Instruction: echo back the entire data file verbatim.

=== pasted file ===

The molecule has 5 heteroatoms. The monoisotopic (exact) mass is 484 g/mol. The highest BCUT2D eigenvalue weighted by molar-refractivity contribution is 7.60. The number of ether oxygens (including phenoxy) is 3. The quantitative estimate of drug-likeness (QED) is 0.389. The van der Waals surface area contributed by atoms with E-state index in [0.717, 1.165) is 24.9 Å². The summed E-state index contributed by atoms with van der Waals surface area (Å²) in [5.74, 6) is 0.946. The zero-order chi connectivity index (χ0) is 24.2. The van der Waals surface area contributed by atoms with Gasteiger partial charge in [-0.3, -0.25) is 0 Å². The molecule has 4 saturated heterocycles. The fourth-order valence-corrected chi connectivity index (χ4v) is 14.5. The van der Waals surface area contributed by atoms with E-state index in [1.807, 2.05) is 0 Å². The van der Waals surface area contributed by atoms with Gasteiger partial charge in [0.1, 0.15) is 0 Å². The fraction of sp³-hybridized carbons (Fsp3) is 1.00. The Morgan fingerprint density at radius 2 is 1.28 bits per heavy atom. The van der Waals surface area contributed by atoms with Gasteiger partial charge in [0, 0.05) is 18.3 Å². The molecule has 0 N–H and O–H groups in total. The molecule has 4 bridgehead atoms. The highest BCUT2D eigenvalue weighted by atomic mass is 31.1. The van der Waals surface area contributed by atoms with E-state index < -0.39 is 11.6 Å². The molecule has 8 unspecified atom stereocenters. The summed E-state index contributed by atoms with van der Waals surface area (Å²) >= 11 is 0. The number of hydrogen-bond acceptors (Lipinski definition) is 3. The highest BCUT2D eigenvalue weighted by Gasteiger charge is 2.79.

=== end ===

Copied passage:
The molecule has 5 heteroatoms. The monoisotopic (exact) mass is 484 g/mol. The highest BCUT2D eigenvalue weighted by molar-refractivity contribution is 7.60. The number of ether oxygens (including phenoxy) is 3. The quantitative estimate of drug-likeness (QED) is 0.389. The van der Waals surface area contributed by atoms with E-state index in [0.717, 1.165) is 24.9 Å². The summed E-state index contributed by atoms with van der Waals surface area (Å²) in [5.74, 6) is 0.946. The zero-order chi connectivity index (χ0) is 24.2. The van der Waals surface area contributed by atoms with Gasteiger partial charge in [-0.3, -0.25) is 0 Å². The molecule has 4 saturated heterocycles. The fourth-order valence-corrected chi connectivity index (χ4v) is 14.5. The van der Waals surface area contributed by atoms with E-state index in [1.807, 2.05) is 0 Å². The van der Waals surface area contributed by atoms with Gasteiger partial charge in [0.1, 0.15) is 0 Å². The fraction of sp³-hybridized carbons (Fsp3) is 1.00. The Morgan fingerprint density at radius 2 is 1.28 bits per heavy atom. The van der Waals surface area contributed by atoms with Gasteiger partial charge in [0, 0.05) is 18.3 Å². The molecule has 0 N–H and O–H groups in total. The molecule has 4 bridgehead atoms. The highest BCUT2D eigenvalue weighted by atomic mass is 31.1. The van der Waals surface area contributed by atoms with E-state index < -0.39 is 11.6 Å². The molecule has 8 unspecified atom stereocenters. The summed E-state index contributed by atoms with van der Waals surface area (Å²) >= 11 is 0. The number of hydrogen-bond acceptors (Lipinski definition) is 3. The highest BCUT2D eigenvalue weighted by Gasteiger charge is 2.79.